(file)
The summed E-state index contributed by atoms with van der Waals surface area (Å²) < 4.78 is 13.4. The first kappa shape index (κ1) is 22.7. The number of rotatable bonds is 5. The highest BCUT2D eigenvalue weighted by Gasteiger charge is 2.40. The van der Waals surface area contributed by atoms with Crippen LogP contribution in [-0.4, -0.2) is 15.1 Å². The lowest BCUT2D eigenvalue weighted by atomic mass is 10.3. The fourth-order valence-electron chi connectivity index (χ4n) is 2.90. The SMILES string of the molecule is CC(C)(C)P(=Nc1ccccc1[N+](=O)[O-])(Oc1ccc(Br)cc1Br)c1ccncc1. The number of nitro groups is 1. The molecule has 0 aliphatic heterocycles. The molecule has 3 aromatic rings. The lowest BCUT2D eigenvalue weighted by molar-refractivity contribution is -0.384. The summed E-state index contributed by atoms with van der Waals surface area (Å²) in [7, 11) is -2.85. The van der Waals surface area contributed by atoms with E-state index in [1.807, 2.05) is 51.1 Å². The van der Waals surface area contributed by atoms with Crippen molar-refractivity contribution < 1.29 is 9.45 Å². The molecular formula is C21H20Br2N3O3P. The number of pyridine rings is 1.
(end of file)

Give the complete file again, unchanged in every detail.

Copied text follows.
The summed E-state index contributed by atoms with van der Waals surface area (Å²) < 4.78 is 13.4. The first kappa shape index (κ1) is 22.7. The number of rotatable bonds is 5. The highest BCUT2D eigenvalue weighted by Gasteiger charge is 2.40. The van der Waals surface area contributed by atoms with Crippen LogP contribution in [-0.4, -0.2) is 15.1 Å². The lowest BCUT2D eigenvalue weighted by atomic mass is 10.3. The fourth-order valence-electron chi connectivity index (χ4n) is 2.90. The SMILES string of the molecule is CC(C)(C)P(=Nc1ccccc1[N+](=O)[O-])(Oc1ccc(Br)cc1Br)c1ccncc1. The number of nitro groups is 1. The molecule has 0 aliphatic heterocycles. The molecule has 3 aromatic rings. The lowest BCUT2D eigenvalue weighted by molar-refractivity contribution is -0.384. The summed E-state index contributed by atoms with van der Waals surface area (Å²) in [7, 11) is -2.85. The van der Waals surface area contributed by atoms with E-state index in [1.807, 2.05) is 51.1 Å². The van der Waals surface area contributed by atoms with Crippen molar-refractivity contribution < 1.29 is 9.45 Å². The molecular formula is C21H20Br2N3O3P. The number of pyridine rings is 1.